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Men die earlier because of biology and lifestyle, study says

Paying more for life insurance? If you're male, you probably are, because the mortality rate, or likelihood of death, is higher for men than for women. And according to an exhaustive new study of gender mortality across centuries and among species, it's all about biology - so forget about lowering that insurance premium.

"Why Men Die Younger," a study published in February 2001 by the Society of Actuaries, concludes that the hormone testosterone "plays havoc biologically and behaviorally with men's bodies," leading to diseases and risk-taking behavior that are more common among men than women. Estrogen, the female hormone, tends to increase longevity for women. The greatest difference between male and female mortality rates occurs at age 22, when testosterone levels for males are traditionally highest.

It's all about biology — so forget about lowering that insurance premium.

Testosterone promotes higher blood pressure, the study says, and suppresses the effectiveness of the immune system. It also causes males to engage in risky behavior such as unsafe driving, illegal drug use, and alcohol abuse, all of which are more prevalent among men than women.

"Many have concluded that the male is the weaker or frailer of the sexes," says Barbara Blatt Kalben, the study's author. Over a three-year period, Kalben examined demographic data from as early as the 14th century and concluded that mortality differences are global, but the extent of the difference varies by country. For instance, in the former Soviet Union, women live 13.8 years longer than men. In the United States, however, women outlive men by 5.7 years, down from 7.8 in the mid-1970s.

The study found that men die younger from 66 of 72 causes of death considered, including cancer, diabetes mellitus, heart disease, infections, strokes, and pulmonary disease. Only six causes of death had higher female mortality rates: Alzheimer's disease, asthma, breast cancer, kidney infections, pregnancy/childbirth, and rheumatic fever.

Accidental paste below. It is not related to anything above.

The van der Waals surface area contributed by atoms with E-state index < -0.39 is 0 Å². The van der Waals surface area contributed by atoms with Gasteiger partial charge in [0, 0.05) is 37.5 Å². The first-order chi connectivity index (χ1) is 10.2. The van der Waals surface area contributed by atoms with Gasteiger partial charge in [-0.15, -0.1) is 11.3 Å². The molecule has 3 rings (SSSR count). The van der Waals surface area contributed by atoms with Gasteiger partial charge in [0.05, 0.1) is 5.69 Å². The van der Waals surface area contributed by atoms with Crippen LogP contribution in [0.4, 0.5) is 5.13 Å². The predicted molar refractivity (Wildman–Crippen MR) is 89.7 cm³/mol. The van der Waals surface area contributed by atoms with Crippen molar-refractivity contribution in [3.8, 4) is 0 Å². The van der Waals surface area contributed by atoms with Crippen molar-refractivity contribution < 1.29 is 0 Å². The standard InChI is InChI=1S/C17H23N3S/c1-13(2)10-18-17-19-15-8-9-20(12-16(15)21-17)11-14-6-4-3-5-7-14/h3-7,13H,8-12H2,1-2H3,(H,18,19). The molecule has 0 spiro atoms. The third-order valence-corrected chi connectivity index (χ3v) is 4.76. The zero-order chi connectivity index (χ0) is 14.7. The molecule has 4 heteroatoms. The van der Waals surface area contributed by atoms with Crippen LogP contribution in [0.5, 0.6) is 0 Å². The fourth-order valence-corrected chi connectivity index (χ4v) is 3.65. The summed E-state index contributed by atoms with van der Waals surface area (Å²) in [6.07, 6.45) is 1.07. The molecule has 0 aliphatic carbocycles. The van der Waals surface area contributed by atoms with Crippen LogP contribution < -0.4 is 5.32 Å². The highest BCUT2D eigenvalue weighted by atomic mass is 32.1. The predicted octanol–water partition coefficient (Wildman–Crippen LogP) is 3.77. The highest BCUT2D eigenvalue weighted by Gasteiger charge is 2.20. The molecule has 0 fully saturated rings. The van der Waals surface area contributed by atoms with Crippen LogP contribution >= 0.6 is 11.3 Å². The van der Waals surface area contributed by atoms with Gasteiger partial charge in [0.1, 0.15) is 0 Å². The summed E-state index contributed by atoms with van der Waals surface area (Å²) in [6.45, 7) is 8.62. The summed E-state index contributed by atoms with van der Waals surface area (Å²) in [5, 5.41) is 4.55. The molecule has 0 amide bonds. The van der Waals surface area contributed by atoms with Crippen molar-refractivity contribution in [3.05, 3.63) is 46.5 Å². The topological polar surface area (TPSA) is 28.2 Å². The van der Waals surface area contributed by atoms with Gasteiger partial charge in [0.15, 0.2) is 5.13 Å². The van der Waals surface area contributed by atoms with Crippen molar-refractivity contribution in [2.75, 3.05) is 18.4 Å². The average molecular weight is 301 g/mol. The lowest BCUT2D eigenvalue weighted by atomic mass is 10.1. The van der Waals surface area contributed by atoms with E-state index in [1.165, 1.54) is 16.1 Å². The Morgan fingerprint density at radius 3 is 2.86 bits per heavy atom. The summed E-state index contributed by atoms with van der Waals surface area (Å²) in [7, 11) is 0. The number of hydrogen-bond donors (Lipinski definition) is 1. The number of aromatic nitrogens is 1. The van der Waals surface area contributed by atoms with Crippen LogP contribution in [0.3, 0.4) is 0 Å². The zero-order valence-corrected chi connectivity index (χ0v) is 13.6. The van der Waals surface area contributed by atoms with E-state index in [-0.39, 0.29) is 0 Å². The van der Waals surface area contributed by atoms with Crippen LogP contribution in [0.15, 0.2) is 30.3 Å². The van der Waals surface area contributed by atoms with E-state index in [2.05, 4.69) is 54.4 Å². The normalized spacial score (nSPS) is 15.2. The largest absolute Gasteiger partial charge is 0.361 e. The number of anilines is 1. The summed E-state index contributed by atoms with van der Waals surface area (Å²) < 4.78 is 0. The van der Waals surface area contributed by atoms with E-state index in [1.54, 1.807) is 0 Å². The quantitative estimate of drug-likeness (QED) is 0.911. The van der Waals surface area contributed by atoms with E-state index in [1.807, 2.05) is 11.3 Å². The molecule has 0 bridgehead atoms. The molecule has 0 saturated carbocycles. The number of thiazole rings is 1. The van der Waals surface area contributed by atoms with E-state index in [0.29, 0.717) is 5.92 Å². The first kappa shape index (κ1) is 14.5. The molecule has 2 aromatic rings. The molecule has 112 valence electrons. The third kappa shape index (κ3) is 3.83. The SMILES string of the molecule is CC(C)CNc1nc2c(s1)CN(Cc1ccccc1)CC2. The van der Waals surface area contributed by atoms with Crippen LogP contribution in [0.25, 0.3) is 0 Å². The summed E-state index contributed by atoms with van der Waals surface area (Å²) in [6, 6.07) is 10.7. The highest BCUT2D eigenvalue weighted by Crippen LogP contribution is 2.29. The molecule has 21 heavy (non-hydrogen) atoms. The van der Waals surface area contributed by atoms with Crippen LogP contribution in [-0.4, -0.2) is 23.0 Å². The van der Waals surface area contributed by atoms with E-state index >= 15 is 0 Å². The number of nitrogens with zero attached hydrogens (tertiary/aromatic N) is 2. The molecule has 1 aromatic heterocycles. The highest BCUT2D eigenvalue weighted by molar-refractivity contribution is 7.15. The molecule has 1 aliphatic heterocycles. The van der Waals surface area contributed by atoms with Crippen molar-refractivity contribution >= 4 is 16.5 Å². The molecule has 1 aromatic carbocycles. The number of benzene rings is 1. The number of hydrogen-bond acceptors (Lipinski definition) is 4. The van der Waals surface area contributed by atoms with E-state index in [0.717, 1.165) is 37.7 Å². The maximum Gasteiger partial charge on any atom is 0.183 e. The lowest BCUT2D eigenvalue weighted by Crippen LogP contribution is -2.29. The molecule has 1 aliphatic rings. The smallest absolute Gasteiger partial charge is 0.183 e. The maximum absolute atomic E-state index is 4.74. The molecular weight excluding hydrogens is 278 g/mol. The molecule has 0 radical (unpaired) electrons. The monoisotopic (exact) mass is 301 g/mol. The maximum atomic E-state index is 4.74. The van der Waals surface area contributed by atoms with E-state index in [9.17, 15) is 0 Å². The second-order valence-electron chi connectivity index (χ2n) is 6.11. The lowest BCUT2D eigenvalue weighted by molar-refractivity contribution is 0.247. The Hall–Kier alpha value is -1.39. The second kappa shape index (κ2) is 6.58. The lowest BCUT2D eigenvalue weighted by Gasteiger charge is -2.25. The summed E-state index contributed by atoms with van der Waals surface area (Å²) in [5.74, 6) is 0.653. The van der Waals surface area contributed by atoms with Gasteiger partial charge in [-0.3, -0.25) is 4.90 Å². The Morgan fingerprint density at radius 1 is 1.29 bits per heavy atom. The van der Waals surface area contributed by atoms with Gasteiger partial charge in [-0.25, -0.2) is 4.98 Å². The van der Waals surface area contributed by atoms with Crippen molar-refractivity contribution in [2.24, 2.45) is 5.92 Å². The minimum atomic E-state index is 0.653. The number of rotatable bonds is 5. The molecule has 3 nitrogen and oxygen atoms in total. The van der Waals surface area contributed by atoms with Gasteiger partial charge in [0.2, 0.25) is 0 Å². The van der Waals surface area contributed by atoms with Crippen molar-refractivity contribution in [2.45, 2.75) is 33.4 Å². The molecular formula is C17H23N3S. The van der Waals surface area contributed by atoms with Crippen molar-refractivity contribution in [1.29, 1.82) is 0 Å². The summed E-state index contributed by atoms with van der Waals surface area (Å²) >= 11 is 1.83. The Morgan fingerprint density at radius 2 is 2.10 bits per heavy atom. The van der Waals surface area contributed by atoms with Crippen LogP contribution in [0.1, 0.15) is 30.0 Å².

Higher life expectancy among women was traditionally attributed to most women working in the home while men joined the workforce. However, the new study says that working women have lower mortality rates than those who stay at home.

It's not all doom and gloom for men, Kalben says. "The best thing to do is be aware of the risk-taking behavior discussed in the study," Kalben says. "The primary danger is cigarette smoking. There's nothing new here — we already knew that mortality data show male and female smokers live nine years shorter, on average, than nonsmokers. There's other risky behavior that men engage in more frequently, such as driving under the influence and driving without a seat belt."

Working women have lower mortality rates than those who
stay at home.

Kalben says the study can help actuaries, who set the rates for life insurance by examining mortality data, to understand the causes behind mortality rates for men and women. "Actuaries try to predict what will happen in the future," she says. "Years ago the insurance rates were the same between males and females. This helps actuaries understand why females live longer, and get a grasp on what may happen in the future. If you don't know the causes of mortality, it's hard to make a prediction."

Females in nearly every species, including crustaceans, fish, insects, humans, mollusks, primates, and other mammals, are more likely to live longer than males. But if birds wanted life insurance, they'd be in luck: Because of their chromosomes, male birds live just as long as females.

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